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The dissemination of prostate cancer to bone is a common, incurable aspect of advanced disease. Prevention and treatment of this terminal phase of prostate cancer requires improved molecular understanding of the process as well as markers indicative of molecular progression. Through biochemical analyses and loss-of-function in vivo studies, we demonstrate that the cell adhesion molecule, activated leukocyte cell adhesion molecule (ALCAM), is actively shed from metastatic prostate cancer cells by the sheddase ADAM17 in response to TGF-β. Not only is this posttranslational modification of ALCAM a marker of prostate cancer progression, the molecule is also required for effective metastasis to bone. Biochemical analysis of prostate cancer cell lines reveals that ALCAM expression and shedding is elevated in response to TGF-β signaling. Both in vitro and in vivo shedding is mediated by ADAM17. Longitudinal analysis of circulating ALCAM in tumor-bearing mice revealed that shedding of tumor, but not host-derived ALCAM is elevated during growth of the cancer. Gene-specific knockdown of ALCAM in bone-metastatic PC3 cells greatly diminished both skeletal dissemination and tumor growth in bone. The reduced growth of ALCAM knockdown cells corresponded to an increase in apoptosis (caspase-3) and decreased proliferation (Ki67). Together, these data demonstrate that the ALCAM is both a functional regulator as well as marker of prostate cancer progression.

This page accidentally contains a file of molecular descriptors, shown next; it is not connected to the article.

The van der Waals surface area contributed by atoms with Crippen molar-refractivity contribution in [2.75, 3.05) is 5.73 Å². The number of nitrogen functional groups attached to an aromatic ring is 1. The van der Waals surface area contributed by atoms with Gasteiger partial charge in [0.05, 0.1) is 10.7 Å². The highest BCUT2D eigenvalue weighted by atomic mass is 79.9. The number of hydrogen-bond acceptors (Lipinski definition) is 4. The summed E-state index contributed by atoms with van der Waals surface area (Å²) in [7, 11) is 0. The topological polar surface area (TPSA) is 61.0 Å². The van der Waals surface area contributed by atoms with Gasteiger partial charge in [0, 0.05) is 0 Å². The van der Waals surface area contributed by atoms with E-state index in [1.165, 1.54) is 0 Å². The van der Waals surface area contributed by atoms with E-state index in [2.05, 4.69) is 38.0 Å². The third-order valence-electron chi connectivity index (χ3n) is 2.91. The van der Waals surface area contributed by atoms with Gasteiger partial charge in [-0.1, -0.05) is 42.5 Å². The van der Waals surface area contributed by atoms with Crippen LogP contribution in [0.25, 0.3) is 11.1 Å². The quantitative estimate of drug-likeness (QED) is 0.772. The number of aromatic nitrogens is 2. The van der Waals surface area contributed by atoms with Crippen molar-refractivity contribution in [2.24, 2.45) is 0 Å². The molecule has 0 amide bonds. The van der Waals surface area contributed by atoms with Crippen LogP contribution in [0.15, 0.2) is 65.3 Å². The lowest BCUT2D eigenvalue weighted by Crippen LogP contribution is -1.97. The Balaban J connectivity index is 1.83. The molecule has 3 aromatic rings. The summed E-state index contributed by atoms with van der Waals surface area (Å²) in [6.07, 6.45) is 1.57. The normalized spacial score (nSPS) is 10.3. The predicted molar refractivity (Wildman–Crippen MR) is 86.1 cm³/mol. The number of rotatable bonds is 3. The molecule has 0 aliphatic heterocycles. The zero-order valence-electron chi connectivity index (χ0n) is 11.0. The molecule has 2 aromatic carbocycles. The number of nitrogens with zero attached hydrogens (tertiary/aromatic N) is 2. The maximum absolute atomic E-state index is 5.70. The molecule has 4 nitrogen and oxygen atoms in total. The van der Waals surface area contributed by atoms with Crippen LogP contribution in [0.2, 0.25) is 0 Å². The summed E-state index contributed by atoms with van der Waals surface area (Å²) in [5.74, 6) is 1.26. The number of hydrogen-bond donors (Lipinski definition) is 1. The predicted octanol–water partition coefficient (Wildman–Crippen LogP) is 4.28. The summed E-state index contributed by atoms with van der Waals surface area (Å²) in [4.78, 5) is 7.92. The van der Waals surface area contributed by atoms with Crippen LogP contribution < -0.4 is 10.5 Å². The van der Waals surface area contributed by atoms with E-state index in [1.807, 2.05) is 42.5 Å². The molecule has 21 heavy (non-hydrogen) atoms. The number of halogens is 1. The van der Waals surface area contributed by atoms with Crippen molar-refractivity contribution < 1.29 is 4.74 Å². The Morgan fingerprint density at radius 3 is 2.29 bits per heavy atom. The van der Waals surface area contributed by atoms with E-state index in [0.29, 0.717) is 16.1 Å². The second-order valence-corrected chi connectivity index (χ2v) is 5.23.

Molecular biomarkers of cancer are needed to assist histologic staging in the selection of treatment, outcome risk stratification, and patient prognosis. This is particularly important for patients with early-stage disease. We show that shedding of the extracellular domain of activated leukocyte cell adhesion molecule (ALCAM) is prognostic for outcome in patients with colorectal cancer (CRC). Previous reports on the prognostic value of ALCAM expression in CRC have been contradictory and inconclusive. This study clarifies the prognostic value of ALCAM by visualizing ectodomain shedding using a dual stain that detects both the extracellular and the intracellular domains in formalin-fixed tissue. Using this novel assay, 105 patients with primary CRCs and 12 normal mucosa samples were evaluated. ALCAM shedding, defined as detection of the intracellular domain in the absence of the corresponding extracellular domain, was significantly elevated in patients with CRC and correlated with reduced survival. Conversely, retention of intact ALCAM was associated with improved survival, thereby confirming that ALCAM shedding is associated with poor patient outcome. Importantly, analysis of patients with stage II CRC showed that disease-specific survival is significantly reduced for patients with elevated ALCAM shedding (P = 0.01; HR, 3.0), suggesting that ALCAM shedding can identify patients with early-stage disease at risk of rapid progression.